Why doesn't our solar system run into other solar systems over billions of years. There is plenty of time for it to be attracted by gravity to other objects. So I thought, it should be a common occurrence? or is there a reason it is not a common occurrence?

  • $\begingroup$ Stars orbit the galaxy's centre, a supermassive black hole, so they don't really draw one another together in a collision-inducing manner. They also occupy so little of the galaxy's volume it's likely the Milky Way's eventual merge with Andromeda won't cause any collisions either. $\endgroup$
    – J.G.
    Commented Mar 18, 2018 at 20:01

1 Answer 1


Space is big. You just won't believe how vastly, hugely, mind- bogglingly big it is. I mean, you may think it's a long way down the road to the chemist's, but that's just peanuts to space.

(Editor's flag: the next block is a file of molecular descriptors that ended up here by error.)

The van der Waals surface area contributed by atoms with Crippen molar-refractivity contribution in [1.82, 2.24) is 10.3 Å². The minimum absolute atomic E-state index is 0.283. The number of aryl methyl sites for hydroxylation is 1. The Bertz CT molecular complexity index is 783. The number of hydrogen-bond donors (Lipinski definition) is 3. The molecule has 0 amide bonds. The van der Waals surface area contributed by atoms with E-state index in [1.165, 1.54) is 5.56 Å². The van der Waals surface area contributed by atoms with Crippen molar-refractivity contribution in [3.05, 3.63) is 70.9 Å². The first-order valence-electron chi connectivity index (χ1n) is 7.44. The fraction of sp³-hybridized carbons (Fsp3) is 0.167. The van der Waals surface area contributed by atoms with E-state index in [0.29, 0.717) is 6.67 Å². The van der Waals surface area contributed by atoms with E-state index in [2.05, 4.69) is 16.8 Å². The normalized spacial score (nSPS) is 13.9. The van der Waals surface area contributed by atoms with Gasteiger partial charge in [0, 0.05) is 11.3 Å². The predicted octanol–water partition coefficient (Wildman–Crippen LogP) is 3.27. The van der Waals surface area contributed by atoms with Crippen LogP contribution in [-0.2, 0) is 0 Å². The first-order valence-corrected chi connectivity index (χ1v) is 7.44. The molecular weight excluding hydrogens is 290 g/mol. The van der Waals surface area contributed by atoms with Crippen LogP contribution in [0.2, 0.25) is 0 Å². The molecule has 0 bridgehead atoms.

Douglas Adams, Hitchhikers Guide to the Galaxy

  • 3
    $\begingroup$ Geeks think the same way. I was coming to quote the same line. But you should note that it's from Douglas Adams. $\endgroup$ Commented Dec 5, 2011 at 16:31
  • $\begingroup$ en.wikipedia.org/wiki/Andromeda%E2%80%93Milky_Way_collision for galaxy collision $\endgroup$
    – anna v
    Commented Mar 18, 2018 at 17:02
  • $\begingroup$ @annav True, but that's because of gravity. When galaxies collide, stars and solar systems still don't collide. :O $\endgroup$
    – JasonR
    Commented Apr 2, 2018 at 11:44

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